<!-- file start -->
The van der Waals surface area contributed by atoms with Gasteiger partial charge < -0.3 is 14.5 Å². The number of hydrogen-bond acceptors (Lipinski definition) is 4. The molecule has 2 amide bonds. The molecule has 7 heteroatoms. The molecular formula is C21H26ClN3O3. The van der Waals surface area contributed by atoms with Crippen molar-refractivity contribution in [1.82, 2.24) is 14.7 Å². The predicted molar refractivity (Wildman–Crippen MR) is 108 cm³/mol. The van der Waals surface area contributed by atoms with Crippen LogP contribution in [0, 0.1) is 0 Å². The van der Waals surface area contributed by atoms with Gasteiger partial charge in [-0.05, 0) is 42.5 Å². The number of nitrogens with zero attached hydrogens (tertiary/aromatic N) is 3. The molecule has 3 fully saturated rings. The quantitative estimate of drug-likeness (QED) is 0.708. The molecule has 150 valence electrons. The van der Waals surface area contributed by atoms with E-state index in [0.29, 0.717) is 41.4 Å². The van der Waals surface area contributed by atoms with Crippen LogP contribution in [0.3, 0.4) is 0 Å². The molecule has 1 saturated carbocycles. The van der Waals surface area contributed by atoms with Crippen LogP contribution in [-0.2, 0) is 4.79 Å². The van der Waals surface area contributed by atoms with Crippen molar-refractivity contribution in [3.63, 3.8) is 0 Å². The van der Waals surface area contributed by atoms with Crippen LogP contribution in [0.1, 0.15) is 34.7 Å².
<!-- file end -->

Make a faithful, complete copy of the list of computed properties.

The van der Waals surface area contributed by atoms with Gasteiger partial charge < -0.3 is 14.5 Å². The number of hydrogen-bond acceptors (Lipinski definition) is 4. The molecule has 2 amide bonds. The molecule has 7 heteroatoms. The molecular formula is C21H26ClN3O3. The van der Waals surface area contributed by atoms with Crippen molar-refractivity contribution in [1.82, 2.24) is 14.7 Å². The predicted molar refractivity (Wildman–Crippen MR) is 108 cm³/mol. The van der Waals surface area contributed by atoms with Crippen LogP contribution in [0, 0.1) is 0 Å². The van der Waals surface area contributed by atoms with Gasteiger partial charge in [-0.05, 0) is 42.5 Å². The number of nitrogens with zero attached hydrogens (tertiary/aromatic N) is 3. The molecule has 3 fully saturated rings. The quantitative estimate of drug-likeness (QED) is 0.708. The molecule has 150 valence electrons. The van der Waals surface area contributed by atoms with E-state index in [0.29, 0.717) is 41.4 Å². The van der Waals surface area contributed by atoms with Crippen LogP contribution in [0.3, 0.4) is 0 Å². The molecule has 1 saturated carbocycles. The van der Waals surface area contributed by atoms with Crippen LogP contribution in [-0.2, 0) is 4.79 Å². The van der Waals surface area contributed by atoms with Crippen molar-refractivity contribution in [3.63, 3.8) is 0 Å². The van der Waals surface area contributed by atoms with Crippen LogP contribution in [0.1, 0.15) is 34.7 Å².